Gifford immediately pushed for changes, namely to start the show off in a more freewheeling style to loosen up her cohost. ”As soon as [Hoda] got rid of the earpiece and the note cards,” says Gifford, ”and we just started talking and teasing each other like friends do and having a good time, our audience did too.” For Kotb, going off-the-cuff was liberating, if a bit foreign at first. ”It’s like working another muscle,” she says. ”It was a little scary when you think about trying to take off the news corset.” But once the corset came off, the two found their stride with increasingly loopy segments, which have included conducting a tasting of booger-flavored ice cream, getting impromptu choreography lessons from Lady Gaga, and running an obstacle course…in honor of Veterans Day. They also perfected their banter, which often focuses on Gifford ribbing Kotb about her wardrobe, her hair, or her dating life (or lack thereof). ”She gets away with anything—ANYTHING,” teases Kotb, who, appropriately enough, can barely get a word in edgewise when interviewed with Gifford. This perceived tension has fueled gossip that the pair dislike each other, but both claim it’s just part of the show’s shtick. ”There is tension—comedic tension,” says Gifford. ”In the past I had to be the young, perky ‘Let’s get goin’, Reege!’ and be the cheerleader. It’s a lot more fun to be the old, cranky one.” (In reality, Gifford and Kotb have apartments in the same New York building and even vacation together at Gifford’s Florida home.)
The show’s cable-access tone has made Today’s fourth hour a target for merciless mockery from the likes of E!’s The Soup and Saturday Night Live. The women are unruffled by the parodies—they’ve even had Soup host Joel McHale on the show as a guest. Jokes Gifford about SNL’s Kristen Wiig, who portrays her as the ultimate boozy mean girl: ”She is brilliant. She doesn’t do me that well, but everyone else she does extremely well.” Meanwhile, Kotb is most concerned about the fact that both SNL stars who portrayed her (Michaela Watkins and Jenny Slate) are now off the show. ”My big fear is that Kenan [Thompson] is going to play me,” she says.
All that chatter (and meta-chatter) has helped the fourth hour of Today grab a respectable 2.1 million viewers on average and distinguish itself in a crowded daytime-television market that includes controversy magnet The View and newcomer The Talk. But perhaps the biggest surprise of Today is how it’s transformed Kathie Lee Gifford’s image. Once derided as prissy and thin-skinned, she has, over the course of the last three years, metamorphosed on screen into a doyenne of raunchy comedy who may even be—dare we say it?—cool. ”It’s so funny,” says Gifford. ”People say, ‘You know I really love the show with you and Hoda. Regis and you? I didn’t like you so much.’ I am the exact same person, I just fulfill a different function here.” And that would be providing equal doses of comedy and…sauvignon blanc.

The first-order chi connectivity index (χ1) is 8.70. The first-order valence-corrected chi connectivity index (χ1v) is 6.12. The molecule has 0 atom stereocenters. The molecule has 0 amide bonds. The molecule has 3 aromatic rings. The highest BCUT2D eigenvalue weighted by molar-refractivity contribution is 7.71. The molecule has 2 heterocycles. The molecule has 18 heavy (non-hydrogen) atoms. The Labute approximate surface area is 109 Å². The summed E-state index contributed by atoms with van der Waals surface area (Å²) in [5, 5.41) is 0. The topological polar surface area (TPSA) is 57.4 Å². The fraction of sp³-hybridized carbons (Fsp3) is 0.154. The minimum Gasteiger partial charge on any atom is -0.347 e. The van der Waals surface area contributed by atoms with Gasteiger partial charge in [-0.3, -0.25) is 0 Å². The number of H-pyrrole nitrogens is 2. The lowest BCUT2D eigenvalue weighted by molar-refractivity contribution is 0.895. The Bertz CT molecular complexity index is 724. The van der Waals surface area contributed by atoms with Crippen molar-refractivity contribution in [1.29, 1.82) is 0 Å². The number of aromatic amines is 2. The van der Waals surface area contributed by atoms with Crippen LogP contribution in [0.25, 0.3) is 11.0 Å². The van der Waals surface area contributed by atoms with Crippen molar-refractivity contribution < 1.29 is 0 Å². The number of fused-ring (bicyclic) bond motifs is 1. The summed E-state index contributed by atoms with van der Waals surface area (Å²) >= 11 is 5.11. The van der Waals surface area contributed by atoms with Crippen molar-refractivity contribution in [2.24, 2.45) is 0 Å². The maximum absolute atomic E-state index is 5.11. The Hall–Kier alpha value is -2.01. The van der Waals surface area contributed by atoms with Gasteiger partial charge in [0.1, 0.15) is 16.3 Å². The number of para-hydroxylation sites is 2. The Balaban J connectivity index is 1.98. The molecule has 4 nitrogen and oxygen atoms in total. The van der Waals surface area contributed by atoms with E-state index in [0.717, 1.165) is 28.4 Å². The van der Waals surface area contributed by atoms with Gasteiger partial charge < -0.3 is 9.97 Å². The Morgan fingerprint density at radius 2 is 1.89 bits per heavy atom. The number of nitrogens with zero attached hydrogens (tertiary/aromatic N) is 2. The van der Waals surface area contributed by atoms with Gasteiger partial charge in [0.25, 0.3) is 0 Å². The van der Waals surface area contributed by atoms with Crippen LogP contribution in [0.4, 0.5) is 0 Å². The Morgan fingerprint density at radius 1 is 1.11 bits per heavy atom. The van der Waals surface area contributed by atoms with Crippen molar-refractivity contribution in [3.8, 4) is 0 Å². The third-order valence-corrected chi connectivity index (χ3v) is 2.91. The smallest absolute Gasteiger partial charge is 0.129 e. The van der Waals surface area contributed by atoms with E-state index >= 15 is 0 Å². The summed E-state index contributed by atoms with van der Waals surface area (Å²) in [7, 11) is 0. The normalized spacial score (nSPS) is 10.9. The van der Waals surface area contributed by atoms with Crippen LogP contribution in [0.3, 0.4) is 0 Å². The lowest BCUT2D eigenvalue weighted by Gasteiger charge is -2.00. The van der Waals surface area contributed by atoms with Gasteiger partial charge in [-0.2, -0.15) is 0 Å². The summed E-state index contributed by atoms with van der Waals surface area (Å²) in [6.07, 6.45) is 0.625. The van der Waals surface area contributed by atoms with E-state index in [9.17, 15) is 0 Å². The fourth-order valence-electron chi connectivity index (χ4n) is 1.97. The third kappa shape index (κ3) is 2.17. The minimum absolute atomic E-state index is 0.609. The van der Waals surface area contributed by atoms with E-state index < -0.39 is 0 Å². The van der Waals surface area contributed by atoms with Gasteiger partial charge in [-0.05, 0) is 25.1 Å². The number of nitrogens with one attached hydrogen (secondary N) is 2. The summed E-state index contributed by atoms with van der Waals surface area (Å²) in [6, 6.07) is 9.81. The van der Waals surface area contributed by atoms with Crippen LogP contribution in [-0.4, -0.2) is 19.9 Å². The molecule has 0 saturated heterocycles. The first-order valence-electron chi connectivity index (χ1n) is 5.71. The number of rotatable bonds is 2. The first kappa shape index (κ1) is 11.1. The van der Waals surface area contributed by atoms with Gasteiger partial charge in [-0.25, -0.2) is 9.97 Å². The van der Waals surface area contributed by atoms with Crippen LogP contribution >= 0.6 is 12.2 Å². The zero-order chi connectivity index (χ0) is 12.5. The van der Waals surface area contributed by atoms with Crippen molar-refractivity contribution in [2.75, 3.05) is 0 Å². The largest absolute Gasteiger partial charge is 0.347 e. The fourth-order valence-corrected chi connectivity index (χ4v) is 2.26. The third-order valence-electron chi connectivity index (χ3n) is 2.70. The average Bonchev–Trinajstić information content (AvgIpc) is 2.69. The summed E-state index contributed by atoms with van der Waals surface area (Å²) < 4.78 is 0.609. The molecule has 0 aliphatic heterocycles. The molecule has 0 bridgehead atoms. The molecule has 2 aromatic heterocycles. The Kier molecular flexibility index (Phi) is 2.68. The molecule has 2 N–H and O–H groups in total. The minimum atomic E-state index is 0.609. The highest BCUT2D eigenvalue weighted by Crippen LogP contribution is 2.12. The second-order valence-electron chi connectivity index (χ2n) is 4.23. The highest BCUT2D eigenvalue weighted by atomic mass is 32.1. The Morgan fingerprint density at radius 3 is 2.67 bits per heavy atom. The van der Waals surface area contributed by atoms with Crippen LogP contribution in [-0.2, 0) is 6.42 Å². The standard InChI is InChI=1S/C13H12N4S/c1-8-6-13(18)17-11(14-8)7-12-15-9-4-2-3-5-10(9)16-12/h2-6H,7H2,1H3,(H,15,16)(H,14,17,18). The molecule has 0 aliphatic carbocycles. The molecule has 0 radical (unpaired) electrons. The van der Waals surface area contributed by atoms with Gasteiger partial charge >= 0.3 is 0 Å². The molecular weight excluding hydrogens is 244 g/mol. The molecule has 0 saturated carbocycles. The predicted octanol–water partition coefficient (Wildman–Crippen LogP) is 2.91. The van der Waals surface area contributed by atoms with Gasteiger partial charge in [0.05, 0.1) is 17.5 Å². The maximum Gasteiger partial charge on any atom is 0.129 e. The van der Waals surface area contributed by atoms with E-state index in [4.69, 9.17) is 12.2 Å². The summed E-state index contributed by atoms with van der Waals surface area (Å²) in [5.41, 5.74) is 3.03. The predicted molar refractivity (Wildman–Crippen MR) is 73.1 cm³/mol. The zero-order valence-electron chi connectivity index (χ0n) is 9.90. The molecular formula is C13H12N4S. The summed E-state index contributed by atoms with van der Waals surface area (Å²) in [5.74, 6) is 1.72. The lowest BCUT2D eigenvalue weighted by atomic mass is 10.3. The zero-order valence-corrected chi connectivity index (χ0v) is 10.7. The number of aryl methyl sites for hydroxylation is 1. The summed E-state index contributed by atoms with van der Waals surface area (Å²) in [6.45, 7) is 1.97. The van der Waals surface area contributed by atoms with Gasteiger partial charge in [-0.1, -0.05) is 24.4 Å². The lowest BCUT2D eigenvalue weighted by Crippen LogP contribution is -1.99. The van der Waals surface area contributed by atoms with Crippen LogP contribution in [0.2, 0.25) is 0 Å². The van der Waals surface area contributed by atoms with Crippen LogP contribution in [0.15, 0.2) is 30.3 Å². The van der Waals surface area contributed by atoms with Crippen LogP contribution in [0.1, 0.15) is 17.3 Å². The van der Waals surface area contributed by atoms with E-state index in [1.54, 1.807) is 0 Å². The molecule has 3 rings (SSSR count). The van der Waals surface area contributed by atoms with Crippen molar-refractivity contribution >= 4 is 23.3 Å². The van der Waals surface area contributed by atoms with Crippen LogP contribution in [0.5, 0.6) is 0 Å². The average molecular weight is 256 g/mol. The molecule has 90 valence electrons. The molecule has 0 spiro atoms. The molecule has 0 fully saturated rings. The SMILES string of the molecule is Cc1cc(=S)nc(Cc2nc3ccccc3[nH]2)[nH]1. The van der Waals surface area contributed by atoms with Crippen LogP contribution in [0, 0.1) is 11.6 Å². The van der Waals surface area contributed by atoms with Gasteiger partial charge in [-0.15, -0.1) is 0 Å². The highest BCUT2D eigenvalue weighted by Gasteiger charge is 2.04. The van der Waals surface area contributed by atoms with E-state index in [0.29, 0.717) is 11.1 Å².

5 Madcab Moments
The segments you had to see to believe
1. Kathie Lee and Hoda without makeup
On May 13, the cohosts decided to spend an entire hour sans makeup. They also persuaded colleagues Meredith Vieira, Ann Curry, and Natalie Morales to show up on camera barefaced.
2. Revealing their ages/weights
Proving no topic to be off-limits, the hosts wore buttons on Sept. 20 with their actual ages and weights (KLG: 57 years old, 129 lbs.; Kotb: 46 years old, 146 lbs.) on air.
3. Hoda drunk the morning after the Super Bowl
Kotb worked as a local anchor in New Orleans. So the morning after the Saints’ victory in Miami, when she reported from the scene, she was, um, in very good spirits.
4. Joel McHale appearing as a guest
On Nov. 4, Kotb asked McHale, promoting his NBC sitcom Community, why his program The Soup continually picks on their show. McHale’s succinct response: ”Have you seen your show?!?”
5. Being yelled at by chef Sam the Cooking Guy
In a visit to the Today kitchen in July 2008, the celebrity chef sternly reprimanded the ladies for their chatter. He was eventually invited back…along with an etiquette expert.